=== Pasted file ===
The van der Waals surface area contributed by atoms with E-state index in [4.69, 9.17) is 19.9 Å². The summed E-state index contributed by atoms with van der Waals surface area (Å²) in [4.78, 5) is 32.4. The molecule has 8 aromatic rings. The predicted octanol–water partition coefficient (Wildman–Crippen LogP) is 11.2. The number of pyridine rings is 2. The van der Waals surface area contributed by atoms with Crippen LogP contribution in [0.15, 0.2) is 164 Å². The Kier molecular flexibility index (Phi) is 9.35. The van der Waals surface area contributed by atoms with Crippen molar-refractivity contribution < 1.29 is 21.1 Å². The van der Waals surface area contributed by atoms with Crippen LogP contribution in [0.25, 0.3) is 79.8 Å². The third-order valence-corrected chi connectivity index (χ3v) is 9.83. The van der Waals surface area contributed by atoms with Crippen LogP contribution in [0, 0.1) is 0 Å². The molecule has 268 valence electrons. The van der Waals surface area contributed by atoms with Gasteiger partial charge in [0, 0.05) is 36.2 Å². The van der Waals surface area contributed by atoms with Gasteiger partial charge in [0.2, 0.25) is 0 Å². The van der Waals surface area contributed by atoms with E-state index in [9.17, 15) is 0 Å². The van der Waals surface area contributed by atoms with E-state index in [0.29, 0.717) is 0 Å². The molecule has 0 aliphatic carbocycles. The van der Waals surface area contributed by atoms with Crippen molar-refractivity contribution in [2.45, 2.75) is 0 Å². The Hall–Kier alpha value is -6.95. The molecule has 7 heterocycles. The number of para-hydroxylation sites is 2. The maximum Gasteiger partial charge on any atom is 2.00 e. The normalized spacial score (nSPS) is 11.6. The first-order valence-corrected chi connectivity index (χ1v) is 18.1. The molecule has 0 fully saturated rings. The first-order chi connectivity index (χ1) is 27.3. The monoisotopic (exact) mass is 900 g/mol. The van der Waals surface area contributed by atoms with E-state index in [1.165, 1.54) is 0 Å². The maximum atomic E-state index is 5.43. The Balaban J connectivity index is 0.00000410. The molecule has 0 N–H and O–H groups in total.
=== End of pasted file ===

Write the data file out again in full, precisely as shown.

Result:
The van der Waals surface area contributed by atoms with E-state index in [4.69, 9.17) is 19.9 Å². The summed E-state index contributed by atoms with van der Waals surface area (Å²) in [4.78, 5) is 32.4. The molecule has 8 aromatic rings. The predicted octanol–water partition coefficient (Wildman–Crippen LogP) is 11.2. The number of pyridine rings is 2. The van der Waals surface area contributed by atoms with Crippen LogP contribution in [0.15, 0.2) is 164 Å². The Kier molecular flexibility index (Phi) is 9.35. The van der Waals surface area contributed by atoms with Crippen molar-refractivity contribution < 1.29 is 21.1 Å². The van der Waals surface area contributed by atoms with Crippen LogP contribution in [0.25, 0.3) is 79.8 Å². The third-order valence-corrected chi connectivity index (χ3v) is 9.83. The van der Waals surface area contributed by atoms with Crippen LogP contribution in [0, 0.1) is 0 Å². The molecule has 268 valence electrons. The van der Waals surface area contributed by atoms with Gasteiger partial charge in [0, 0.05) is 36.2 Å². The van der Waals surface area contributed by atoms with Gasteiger partial charge in [0.2, 0.25) is 0 Å². The van der Waals surface area contributed by atoms with E-state index in [9.17, 15) is 0 Å². The van der Waals surface area contributed by atoms with E-state index in [0.29, 0.717) is 0 Å². The molecule has 0 aliphatic carbocycles. The van der Waals surface area contributed by atoms with Crippen molar-refractivity contribution in [2.45, 2.75) is 0 Å². The Hall–Kier alpha value is -6.95. The molecule has 7 heterocycles. The number of para-hydroxylation sites is 2. The maximum Gasteiger partial charge on any atom is 2.00 e. The normalized spacial score (nSPS) is 11.6. The first-order valence-corrected chi connectivity index (χ1v) is 18.1. The molecule has 0 fully saturated rings. The first-order chi connectivity index (χ1) is 27.3. The monoisotopic (exact) mass is 900 g/mol. The van der Waals surface area contributed by atoms with E-state index in [1.165, 1.54) is 0 Å². The maximum atomic E-state index is 5.43. The Balaban J connectivity index is 0.00000410. The molecule has 0 N–H and O–H groups in total.